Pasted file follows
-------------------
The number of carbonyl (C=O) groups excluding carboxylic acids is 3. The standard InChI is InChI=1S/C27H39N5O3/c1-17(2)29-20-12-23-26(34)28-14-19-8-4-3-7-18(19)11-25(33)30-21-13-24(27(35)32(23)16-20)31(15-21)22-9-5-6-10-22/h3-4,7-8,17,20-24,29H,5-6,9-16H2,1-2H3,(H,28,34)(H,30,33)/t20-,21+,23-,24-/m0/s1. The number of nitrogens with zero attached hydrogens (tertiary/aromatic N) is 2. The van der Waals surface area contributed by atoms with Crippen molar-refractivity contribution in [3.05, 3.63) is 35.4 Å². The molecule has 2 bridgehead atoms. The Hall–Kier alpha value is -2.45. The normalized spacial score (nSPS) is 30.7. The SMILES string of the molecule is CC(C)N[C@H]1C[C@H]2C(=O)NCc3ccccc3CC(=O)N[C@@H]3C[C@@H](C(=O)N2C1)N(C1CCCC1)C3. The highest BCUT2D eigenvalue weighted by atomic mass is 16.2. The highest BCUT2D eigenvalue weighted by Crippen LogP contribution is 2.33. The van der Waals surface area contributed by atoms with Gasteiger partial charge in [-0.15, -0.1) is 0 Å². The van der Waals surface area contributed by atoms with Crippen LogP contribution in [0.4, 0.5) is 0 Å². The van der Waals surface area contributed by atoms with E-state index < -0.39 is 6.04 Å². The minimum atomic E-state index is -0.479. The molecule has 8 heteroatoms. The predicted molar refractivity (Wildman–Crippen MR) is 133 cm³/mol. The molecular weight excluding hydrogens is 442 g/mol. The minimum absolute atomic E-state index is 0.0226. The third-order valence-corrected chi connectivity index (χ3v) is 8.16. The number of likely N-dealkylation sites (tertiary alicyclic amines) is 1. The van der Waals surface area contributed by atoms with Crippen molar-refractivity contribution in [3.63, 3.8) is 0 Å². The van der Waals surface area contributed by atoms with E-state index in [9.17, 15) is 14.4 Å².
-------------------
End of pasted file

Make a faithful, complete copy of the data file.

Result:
The number of carbonyl (C=O) groups excluding carboxylic acids is 3. The standard InChI is InChI=1S/C27H39N5O3/c1-17(2)29-20-12-23-26(34)28-14-19-8-4-3-7-18(19)11-25(33)30-21-13-24(27(35)32(23)16-20)31(15-21)22-9-5-6-10-22/h3-4,7-8,17,20-24,29H,5-6,9-16H2,1-2H3,(H,28,34)(H,30,33)/t20-,21+,23-,24-/m0/s1. The number of nitrogens with zero attached hydrogens (tertiary/aromatic N) is 2. The van der Waals surface area contributed by atoms with Crippen molar-refractivity contribution in [3.05, 3.63) is 35.4 Å². The molecule has 2 bridgehead atoms. The Hall–Kier alpha value is -2.45. The normalized spacial score (nSPS) is 30.7. The SMILES string of the molecule is CC(C)N[C@H]1C[C@H]2C(=O)NCc3ccccc3CC(=O)N[C@@H]3C[C@@H](C(=O)N2C1)N(C1CCCC1)C3. The highest BCUT2D eigenvalue weighted by atomic mass is 16.2. The highest BCUT2D eigenvalue weighted by Crippen LogP contribution is 2.33. The van der Waals surface area contributed by atoms with Gasteiger partial charge in [-0.15, -0.1) is 0 Å². The van der Waals surface area contributed by atoms with Crippen LogP contribution in [0.4, 0.5) is 0 Å². The van der Waals surface area contributed by atoms with E-state index < -0.39 is 6.04 Å². The minimum atomic E-state index is -0.479. The molecule has 8 heteroatoms. The predicted molar refractivity (Wildman–Crippen MR) is 133 cm³/mol. The molecular weight excluding hydrogens is 442 g/mol. The minimum absolute atomic E-state index is 0.0226. The third-order valence-corrected chi connectivity index (χ3v) is 8.16. The number of likely N-dealkylation sites (tertiary alicyclic amines) is 1. The van der Waals surface area contributed by atoms with Crippen molar-refractivity contribution in [3.63, 3.8) is 0 Å². The van der Waals surface area contributed by atoms with E-state index in [9.17, 15) is 14.4 Å².